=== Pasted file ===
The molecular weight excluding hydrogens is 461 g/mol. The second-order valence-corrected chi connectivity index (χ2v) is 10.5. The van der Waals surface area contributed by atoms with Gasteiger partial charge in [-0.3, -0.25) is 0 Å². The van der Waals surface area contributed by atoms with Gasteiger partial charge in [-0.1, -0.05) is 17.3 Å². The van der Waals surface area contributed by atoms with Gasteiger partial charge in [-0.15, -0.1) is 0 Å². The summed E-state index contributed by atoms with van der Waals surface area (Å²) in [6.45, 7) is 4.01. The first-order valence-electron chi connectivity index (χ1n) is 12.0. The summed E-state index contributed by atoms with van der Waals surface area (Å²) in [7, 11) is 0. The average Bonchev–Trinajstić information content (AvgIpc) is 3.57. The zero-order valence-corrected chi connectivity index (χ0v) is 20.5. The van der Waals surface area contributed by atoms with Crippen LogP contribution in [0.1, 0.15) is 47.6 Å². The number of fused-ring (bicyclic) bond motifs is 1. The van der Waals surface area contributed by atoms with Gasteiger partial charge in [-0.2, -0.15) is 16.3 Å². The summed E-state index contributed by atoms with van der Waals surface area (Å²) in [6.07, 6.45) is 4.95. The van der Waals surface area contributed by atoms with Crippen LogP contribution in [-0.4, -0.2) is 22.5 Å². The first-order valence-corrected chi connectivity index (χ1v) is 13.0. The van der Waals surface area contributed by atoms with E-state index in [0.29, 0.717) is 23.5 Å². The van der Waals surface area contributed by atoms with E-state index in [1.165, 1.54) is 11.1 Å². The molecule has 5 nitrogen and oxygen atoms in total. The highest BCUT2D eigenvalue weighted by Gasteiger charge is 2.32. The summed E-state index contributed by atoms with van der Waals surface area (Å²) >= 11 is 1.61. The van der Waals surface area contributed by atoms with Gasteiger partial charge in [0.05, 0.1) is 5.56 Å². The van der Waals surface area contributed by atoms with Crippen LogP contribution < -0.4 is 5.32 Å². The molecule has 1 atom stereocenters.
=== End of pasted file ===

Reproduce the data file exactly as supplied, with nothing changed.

The molecular weight excluding hydrogens is 461 g/mol. The second-order valence-corrected chi connectivity index (χ2v) is 10.5. The van der Waals surface area contributed by atoms with Gasteiger partial charge in [-0.3, -0.25) is 0 Å². The van der Waals surface area contributed by atoms with Gasteiger partial charge in [-0.1, -0.05) is 17.3 Å². The van der Waals surface area contributed by atoms with Gasteiger partial charge in [-0.15, -0.1) is 0 Å². The summed E-state index contributed by atoms with van der Waals surface area (Å²) in [6.45, 7) is 4.01. The first-order valence-electron chi connectivity index (χ1n) is 12.0. The summed E-state index contributed by atoms with van der Waals surface area (Å²) in [7, 11) is 0. The average Bonchev–Trinajstić information content (AvgIpc) is 3.57. The zero-order valence-corrected chi connectivity index (χ0v) is 20.5. The van der Waals surface area contributed by atoms with Crippen LogP contribution in [0.1, 0.15) is 47.6 Å². The number of fused-ring (bicyclic) bond motifs is 1. The van der Waals surface area contributed by atoms with Gasteiger partial charge in [-0.2, -0.15) is 16.3 Å². The summed E-state index contributed by atoms with van der Waals surface area (Å²) in [6.07, 6.45) is 4.95. The van der Waals surface area contributed by atoms with Crippen LogP contribution in [-0.4, -0.2) is 22.5 Å². The first-order valence-corrected chi connectivity index (χ1v) is 13.0. The van der Waals surface area contributed by atoms with E-state index in [0.29, 0.717) is 23.5 Å². The van der Waals surface area contributed by atoms with E-state index in [1.165, 1.54) is 11.1 Å². The molecule has 5 nitrogen and oxygen atoms in total. The highest BCUT2D eigenvalue weighted by Gasteiger charge is 2.32. The summed E-state index contributed by atoms with van der Waals surface area (Å²) >= 11 is 1.61. The van der Waals surface area contributed by atoms with Gasteiger partial charge in [0.05, 0.1) is 5.56 Å². The van der Waals surface area contributed by atoms with Crippen LogP contribution < -0.4 is 5.32 Å². The molecule has 1 atom stereocenters.